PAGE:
A Best Paper Award recognizes an innovative contribution and the importance of the research field. “The DEPIR problem has been open for many years and we were previously very far from having any satisfactory solution,” Wichs said. “The fact that this technique solves the DEPIR problem and then actually extends much further to solve all of RAM-FHE was quite surprising.”

His co-authors played essential roles. “Wei-Kai is an expert in data-structures and algorithms, while Ethan has a strong mathematical background and deep knowledge of ring algebra,” Wichs said. “Our result crucially relied on combining these areas of knowledge.”

Other members of the CIS Lab affirmed the paper’s significance. “This work is a surprising and beautiful departure that allows for achieving this powerful tool on solid cryptographic grounds,” said Dr. Elette Boyle, CIS Lab Senior Scientist.

“This work is a pretty astonishing breakthrough,” said Justin Holmgren, CIS Lab Scientist. “Previously we didn’t even have a candidate construction of DEPIR, or any good reason to think that doubly efficient PIR was possible. This paper not only contributes a candidate, but also proves that this candidate is secure under a standard cryptographic assumption (RingLWE).”

Sponsored by the ACM Special Interest Group on Algorithms and Computation Theory, the 55th ACM STOC will be held in Orlando, Fla., June 20-23, 2023. STOC 2023 is part of the ACM Federated Computing Research Conference, which encompasses other events, including the Symposium on Parallelism in Algorithms and Architectures (SPAA) and the Symposium on the Principles of Distributed Computing (PODC). This year’s STOC 2023 program committee, consisting of 74 cryptographic experts, selected 155 papers. Three other NTT-affiliated papers accepted for the event include one co-authored by NTT Social Informatics Laboratories (SIL) Research Scientist Takashi Yamakawa, one by CIS Lab Senior Researcher Mark Zhandry, and another by Wichs:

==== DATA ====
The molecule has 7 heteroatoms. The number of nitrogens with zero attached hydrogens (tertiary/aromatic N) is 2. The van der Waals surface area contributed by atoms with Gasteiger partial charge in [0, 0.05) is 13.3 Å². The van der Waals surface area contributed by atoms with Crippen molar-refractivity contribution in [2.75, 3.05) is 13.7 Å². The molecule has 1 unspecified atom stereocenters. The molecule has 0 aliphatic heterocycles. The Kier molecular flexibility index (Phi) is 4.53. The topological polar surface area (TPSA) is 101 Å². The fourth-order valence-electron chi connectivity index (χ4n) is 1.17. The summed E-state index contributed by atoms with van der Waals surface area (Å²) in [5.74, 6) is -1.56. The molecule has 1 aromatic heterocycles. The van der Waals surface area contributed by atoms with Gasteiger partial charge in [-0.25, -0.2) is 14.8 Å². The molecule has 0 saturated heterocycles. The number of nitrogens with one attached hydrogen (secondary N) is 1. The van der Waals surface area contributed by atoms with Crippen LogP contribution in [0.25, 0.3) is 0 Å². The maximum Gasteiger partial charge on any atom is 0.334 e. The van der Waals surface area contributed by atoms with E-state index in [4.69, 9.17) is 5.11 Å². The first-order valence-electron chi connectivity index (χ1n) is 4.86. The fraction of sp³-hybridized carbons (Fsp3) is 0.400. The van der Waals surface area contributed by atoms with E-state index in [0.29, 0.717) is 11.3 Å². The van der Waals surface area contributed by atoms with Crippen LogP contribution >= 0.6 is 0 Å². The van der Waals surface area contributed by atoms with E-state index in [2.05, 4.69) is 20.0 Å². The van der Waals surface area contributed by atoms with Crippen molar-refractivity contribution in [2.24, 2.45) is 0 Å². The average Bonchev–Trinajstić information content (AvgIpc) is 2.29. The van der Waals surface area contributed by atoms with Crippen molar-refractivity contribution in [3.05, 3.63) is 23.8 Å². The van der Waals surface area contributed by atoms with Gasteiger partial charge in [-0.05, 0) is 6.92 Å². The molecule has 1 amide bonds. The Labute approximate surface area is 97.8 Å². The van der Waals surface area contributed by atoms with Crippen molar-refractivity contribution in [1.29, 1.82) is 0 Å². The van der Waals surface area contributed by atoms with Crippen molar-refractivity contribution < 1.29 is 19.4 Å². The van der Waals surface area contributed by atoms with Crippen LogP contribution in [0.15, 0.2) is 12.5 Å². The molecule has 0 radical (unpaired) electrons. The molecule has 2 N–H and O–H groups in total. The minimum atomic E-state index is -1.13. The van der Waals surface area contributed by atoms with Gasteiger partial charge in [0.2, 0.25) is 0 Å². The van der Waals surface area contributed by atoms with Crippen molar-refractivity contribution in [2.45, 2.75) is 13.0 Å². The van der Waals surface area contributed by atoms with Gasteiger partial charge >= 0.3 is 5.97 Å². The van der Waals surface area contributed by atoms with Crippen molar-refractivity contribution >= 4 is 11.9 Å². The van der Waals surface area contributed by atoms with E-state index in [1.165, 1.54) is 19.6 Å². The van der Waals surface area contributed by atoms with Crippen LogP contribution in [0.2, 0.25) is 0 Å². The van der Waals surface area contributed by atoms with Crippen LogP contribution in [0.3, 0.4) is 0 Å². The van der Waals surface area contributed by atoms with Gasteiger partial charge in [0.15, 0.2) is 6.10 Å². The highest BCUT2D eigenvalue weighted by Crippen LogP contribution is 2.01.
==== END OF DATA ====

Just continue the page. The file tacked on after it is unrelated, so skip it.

As part of NTT Research Inc., founded in 2019 in Sunnyvale, California, the CIS Lab has assembled a team of world-class cryptographers. Their work has made landmark contributions in the field of cryptography through their prominent participation in leading international conferences, including STOC, Eurocrypt and Crypto. NTT SIL, part of NTT Group’s R&D team in Tokyo, collaborates with the CIS Lab across many areas of cryptography research to collectively advance future cybersecurity technologies.

About NTT Research

NTT Research opened its offices in July 2019 as a new Silicon Valley startup to conduct basic research and advance technologies that promote positive change for humankind. Currently, three labs are housed at NTT Research facilities in Sunnyvale: the Physics and Informatics (PHI) Lab, the Cryptography and Information Security (CIS) Lab, and the Medical and Health Informatics (MEI) Lab. The organization aims to upgrade reality in three areas: 1) quantum information, neuroscience and photonics; 2) cryptographic and information security; and 3) medical and health informatics. NTT Research is part of NTT, a global technology and business solutions provider with an annual R&D budget of $3.6 billion.